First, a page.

The story of Fritts wouldn’t be complete without mentioning the things he loved most. His wife Anne was by his side at every event, and he never stopped bragging about his kids that he was so proud of. And, of course, there was the annual two weeks in the Spring and Fall when he opened and closed his summer camp in Maine. After launching and retrieving boats and floating docks, he limped around the office complaining that he was getting too old. But Jack never got too old.

For decades, Jack acted as our toastmaster in all corporate and Firm events. Let me offer a virtual toast to Jack Fritts for making many of us better lawyers and partners and for making the Firm a better place to work for over 50 years. 

Michael Gambro, Management Committee Member, Co-Chair, Capital Markets Practice
Jack was a consummate corporate lawyer who could work on any matter for any client, as well as a leader who led by example. He was very smart but also down to earth, which made him highly respected as a lawyer and highly regarded as a colleague, partner, mentor and friend. He will be greatly missed.

Terry Gilheany, Consulting Attorney and Former Partner
In my almost 60 years with Cadwalader, I have never known a better lawyer, or one so completely dedicated to the Firm as an institution, than Jack Fritts. Jack’s commitment to the best interests of the Firm, its clients, and his colleagues was total and unqualified. His candor and integrity were absolute. I have felt proud and fortunate to have spent my whole professional life, and nearly three-quarters of my entire life, with Cadwalader. That pride and good fortune are due in no small part to Jack Fritts.

An anecdote: Years ago, because of our admiration for and confidence in Jack and his wife Anne, we sent our young daughter to the summer camp in Maine that had been run for many years by Anne’s family, aided in those years by Jack. During our daughter’s first phone call home, I asked her if she had met Mr. Fritts. She said she didn’t think so. I said, “Well, have you seen someone around who looks sort of like an escaped bear?” “Oh!” replied our daughter. “Him!”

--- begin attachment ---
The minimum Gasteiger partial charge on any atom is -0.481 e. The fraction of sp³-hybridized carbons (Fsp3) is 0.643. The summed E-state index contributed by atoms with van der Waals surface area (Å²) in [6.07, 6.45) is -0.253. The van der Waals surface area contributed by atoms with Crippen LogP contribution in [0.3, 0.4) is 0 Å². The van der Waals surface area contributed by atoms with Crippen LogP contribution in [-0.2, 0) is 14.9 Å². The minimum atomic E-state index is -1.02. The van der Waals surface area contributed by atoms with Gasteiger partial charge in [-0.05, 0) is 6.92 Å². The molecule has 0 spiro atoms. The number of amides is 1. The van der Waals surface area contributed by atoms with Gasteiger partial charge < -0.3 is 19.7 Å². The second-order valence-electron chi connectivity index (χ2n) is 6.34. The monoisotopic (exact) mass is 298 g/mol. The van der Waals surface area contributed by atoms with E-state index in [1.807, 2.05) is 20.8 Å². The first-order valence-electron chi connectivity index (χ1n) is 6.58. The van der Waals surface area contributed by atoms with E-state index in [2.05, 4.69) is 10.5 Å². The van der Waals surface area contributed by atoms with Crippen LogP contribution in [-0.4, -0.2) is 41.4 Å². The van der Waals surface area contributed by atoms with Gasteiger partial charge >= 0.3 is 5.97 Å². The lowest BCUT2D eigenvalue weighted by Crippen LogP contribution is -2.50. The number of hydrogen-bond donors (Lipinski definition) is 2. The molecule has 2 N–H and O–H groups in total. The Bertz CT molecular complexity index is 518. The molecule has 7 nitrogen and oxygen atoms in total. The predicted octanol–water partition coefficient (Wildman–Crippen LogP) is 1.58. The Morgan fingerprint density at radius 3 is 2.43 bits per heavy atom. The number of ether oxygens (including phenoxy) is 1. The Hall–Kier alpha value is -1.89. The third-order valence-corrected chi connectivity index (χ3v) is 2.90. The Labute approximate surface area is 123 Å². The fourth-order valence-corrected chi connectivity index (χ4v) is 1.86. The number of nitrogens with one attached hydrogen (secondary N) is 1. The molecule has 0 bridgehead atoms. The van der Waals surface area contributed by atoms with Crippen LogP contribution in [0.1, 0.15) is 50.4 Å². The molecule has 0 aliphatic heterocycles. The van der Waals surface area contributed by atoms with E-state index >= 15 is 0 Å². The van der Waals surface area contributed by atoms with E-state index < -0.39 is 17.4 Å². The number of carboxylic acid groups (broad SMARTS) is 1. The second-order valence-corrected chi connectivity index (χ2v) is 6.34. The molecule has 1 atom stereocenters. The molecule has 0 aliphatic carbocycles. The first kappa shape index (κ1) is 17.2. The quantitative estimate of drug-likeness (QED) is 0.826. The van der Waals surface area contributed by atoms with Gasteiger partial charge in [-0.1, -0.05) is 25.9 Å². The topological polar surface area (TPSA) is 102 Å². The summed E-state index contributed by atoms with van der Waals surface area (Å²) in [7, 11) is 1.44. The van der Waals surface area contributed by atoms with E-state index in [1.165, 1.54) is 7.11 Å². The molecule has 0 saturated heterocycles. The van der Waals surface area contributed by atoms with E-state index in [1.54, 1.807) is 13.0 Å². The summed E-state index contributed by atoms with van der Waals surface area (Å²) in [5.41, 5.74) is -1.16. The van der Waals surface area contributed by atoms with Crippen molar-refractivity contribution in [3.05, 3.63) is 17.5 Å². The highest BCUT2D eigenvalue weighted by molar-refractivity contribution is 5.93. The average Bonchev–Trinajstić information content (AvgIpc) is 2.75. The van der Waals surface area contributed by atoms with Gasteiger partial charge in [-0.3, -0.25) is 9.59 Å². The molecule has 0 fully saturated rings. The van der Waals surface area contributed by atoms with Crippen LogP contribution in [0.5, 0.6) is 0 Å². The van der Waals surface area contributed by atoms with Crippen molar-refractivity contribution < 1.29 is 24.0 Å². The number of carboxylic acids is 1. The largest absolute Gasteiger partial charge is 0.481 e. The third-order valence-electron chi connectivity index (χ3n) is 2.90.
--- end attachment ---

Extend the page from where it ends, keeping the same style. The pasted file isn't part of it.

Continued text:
How lucky we at Cadwalader were to have had that bear in our camp!

Anna Glick, Senior Counsel
Jack was the most unusual “Wall Street lawyer” one could ever meet.

Despite his sometimes gruff exterior, it didn’t take long to realize he was exceptionally kind, creative, honest and thoughtful, with a bizarre sense of humor. No one else could make me laugh until tears rolled down my face, and I am both laughing and crying now thinking back on how much I learned from him and how much I enjoyed our many memorable times together.

As a brilliant lawyer, one of his greatest pleasures was fooling his adversaries into letting down their guard with his casual, easy-going demeanor, and then making it clear who was the real lawyer in the room. He worked harder than just about anyone I knew, and he somehow produced the right approach to any problem – in his own modest way, he cut down all his opponents by several feet. I loved watching him in action – there was always a lesson to be learned by those who knew how special he was.

If you knew Jack, you will never forget him. I know I never will.

Robert Lawrence, Senior Counsel
I am deeply saddened by Jack’s passing, but I know he is in a better place. He was a tireless worker who was always willing to assist a colleague as well as a consummate lawyer – one of the absolute best with whom I have worked over these many years.

William Mills, Corporate Group Co-Chair
During my first week at the Firm, Jack took each new corporate associate to lunch. These were individual lunches and most of us were apprehensive about the thought of a one-on-one lunch with the head of the corporate department. It couldn’t have gone more smoothly or been more helpful as an introduction to Cadwalader, its history and the practice of corporate law. But more importantly, Jack conveyed his interest in working with us as individuals and mentoring us in our career development. Jack’s practice was extensive and broad and, while he could be demanding, those who worked with him learned immeasurably from his intellect and breadth of knowledge. In the years since, I got to know Jack well, worked with him, and always found him to be a tremendous resource for complex issues. His commitment to the Firm and its clients made a lasting impression on me and taught me what being a great partner is all about.